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So this might sound bad especially since we just took our midterm on it, but I'm still having a little trouble understanding exactly what Gibbs free energy is? Like what does it tell us about a system or the surroundings and why is it an important concept to know for chemistry? I can do the equations and stuff, but I still don't really understand it.
The definition given in class is that Gibbs free energy is the energy given off that’s now available (“free”) to do work. Basically, if deltaG is negative, that means it gives off energy that is now “free” to do work, which results in a spontaneous reaction. The important thing to know is that when deltaG is negative, the reaction is spontaneous and when deltaG is positive, the reaction is spontaneous.
Negative values of deltaG indicate that the reaction has the free energy to carry out the process, and thus the reaction proceeds spontaneously. Positive values of deltaG indicate a nonspontaneous reaction, as it does not have the free energy necessary to allow the reaction to proceed.
It shows how much energy is available to do work. It is really important in determining if the reaction is spontaneous (ΔG-). A reaction could be spontaneous if it becomes more disordered, if energy is released, or both. The negative value shows that product formation will be favored.
It basically represents the amount of energy available to do work. It also tells you if a reaction is favorable (spontaneous) or unfavorable(not spontaneous). If G is negative then it will be favorable.
Free energy is the energy that is available to do work, and Delta G is useful for telling us if the current state of a process is spontaneous (-delta G and system will do work) or not spontaneous (wont do work).
Gibbs Free Energy ( ∆G ) is the energy of a system that is free to do work at a constant temperature and pressure. Gibbs free energy is a state function and an extensive property. It gives us information about the spontaneity of a reaction. Spontaneity is when a reaction is naturally occurring. The more negative ∆G° reaction is the more spontaneous the reaction (the more likely that it will occur). ∆G° is temperature dependent when ∆H° and ∆S° have the same sign.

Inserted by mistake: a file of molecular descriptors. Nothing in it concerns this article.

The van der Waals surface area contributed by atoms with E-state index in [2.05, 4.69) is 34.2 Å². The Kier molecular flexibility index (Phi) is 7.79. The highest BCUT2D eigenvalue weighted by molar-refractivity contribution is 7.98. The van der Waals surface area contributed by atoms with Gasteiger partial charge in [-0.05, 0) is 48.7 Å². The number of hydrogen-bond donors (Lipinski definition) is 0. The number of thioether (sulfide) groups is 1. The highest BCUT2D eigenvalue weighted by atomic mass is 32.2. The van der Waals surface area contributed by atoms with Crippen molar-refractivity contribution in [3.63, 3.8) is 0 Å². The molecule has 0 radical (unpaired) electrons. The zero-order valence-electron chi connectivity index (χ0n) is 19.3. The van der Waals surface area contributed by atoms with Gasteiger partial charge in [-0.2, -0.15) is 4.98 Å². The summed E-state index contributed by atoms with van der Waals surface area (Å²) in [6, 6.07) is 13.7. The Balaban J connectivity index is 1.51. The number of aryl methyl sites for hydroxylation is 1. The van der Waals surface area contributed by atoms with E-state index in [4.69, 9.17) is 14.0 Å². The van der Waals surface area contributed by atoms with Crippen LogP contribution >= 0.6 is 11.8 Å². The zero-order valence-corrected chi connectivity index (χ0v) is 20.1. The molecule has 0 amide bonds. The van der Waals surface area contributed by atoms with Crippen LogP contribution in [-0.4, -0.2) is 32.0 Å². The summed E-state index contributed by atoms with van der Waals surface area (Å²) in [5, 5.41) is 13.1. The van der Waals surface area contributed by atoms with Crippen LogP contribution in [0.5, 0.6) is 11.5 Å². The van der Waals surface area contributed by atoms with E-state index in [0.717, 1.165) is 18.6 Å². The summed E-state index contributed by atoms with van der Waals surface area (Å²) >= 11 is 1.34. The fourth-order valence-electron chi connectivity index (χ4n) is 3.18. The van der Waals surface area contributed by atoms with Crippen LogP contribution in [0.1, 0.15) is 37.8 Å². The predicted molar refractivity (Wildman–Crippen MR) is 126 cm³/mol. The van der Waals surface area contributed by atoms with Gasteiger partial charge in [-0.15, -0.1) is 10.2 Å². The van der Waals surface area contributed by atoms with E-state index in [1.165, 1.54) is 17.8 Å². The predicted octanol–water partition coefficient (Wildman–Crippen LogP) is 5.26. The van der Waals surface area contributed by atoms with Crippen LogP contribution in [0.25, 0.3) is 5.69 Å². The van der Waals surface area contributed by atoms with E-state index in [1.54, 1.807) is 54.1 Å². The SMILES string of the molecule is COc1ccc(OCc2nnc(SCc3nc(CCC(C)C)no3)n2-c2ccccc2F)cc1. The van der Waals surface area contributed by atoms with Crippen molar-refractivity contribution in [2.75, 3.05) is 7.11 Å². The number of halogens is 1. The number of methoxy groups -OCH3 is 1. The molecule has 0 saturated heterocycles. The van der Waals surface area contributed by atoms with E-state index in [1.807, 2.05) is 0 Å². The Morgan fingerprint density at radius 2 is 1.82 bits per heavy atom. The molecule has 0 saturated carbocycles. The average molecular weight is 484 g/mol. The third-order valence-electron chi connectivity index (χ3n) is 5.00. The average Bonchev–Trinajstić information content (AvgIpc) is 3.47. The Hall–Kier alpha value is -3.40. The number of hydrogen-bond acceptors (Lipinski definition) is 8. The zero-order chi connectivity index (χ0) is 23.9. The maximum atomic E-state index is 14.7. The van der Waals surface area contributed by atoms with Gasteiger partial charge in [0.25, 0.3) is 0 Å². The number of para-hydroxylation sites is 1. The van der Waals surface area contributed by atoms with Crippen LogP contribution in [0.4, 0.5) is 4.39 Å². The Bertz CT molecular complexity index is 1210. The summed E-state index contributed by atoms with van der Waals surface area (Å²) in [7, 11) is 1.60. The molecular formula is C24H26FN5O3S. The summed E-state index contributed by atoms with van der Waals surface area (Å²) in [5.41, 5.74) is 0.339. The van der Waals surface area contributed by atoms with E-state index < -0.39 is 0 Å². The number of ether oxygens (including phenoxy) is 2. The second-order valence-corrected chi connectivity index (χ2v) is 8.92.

The Gibbs free energy can predict the spontaneity of a reaction at different circumstances / environmental conditions. In this way, it can predict at what temperature -- for example -- a reaction becomes spontaneous if all other factors are constant.
Lavelle mentioned on Friday that Gibbs Free Energy is related to spontaneity and nonspontaneity. In lecture he showed a graph that shows the decrease in Gibbs free energy to increasing Gibbs free energy. When deltaG decreases, it is called a spontaneous reaction. One way to represent this reaction is by knowing that this is where the reactant quotient is relevant. When deltaG increases, it is a non spontaneous reaction, this is also where the reaction quotient is prevalent. When deltaG is neither increasing or decreasing, we say that the process is at equilibrium , which is related to k as well.
The basic concept of Gibbs free energy is the energy *available* to do work by a system. It also tells us the spontaneity of a reaction, (another work to describe it is if the reaction is thermodynamically favorable). If delta G is negative, that means the reaction is spontaneous, and if delta G is positive, then the reaction is not spontaneous. The main equation that you should know about Gibbs free energy is delta G= delta H- T*delat S. I hope this helps!
Gibbs Free Energy is basically a measure of the energy available to do work. In a more practical sense, if the delta G is negative, then there will be more energy available to do work instead of being contained within the chemical bonds of the product as potential energy; these types of reactions are spontaneous.
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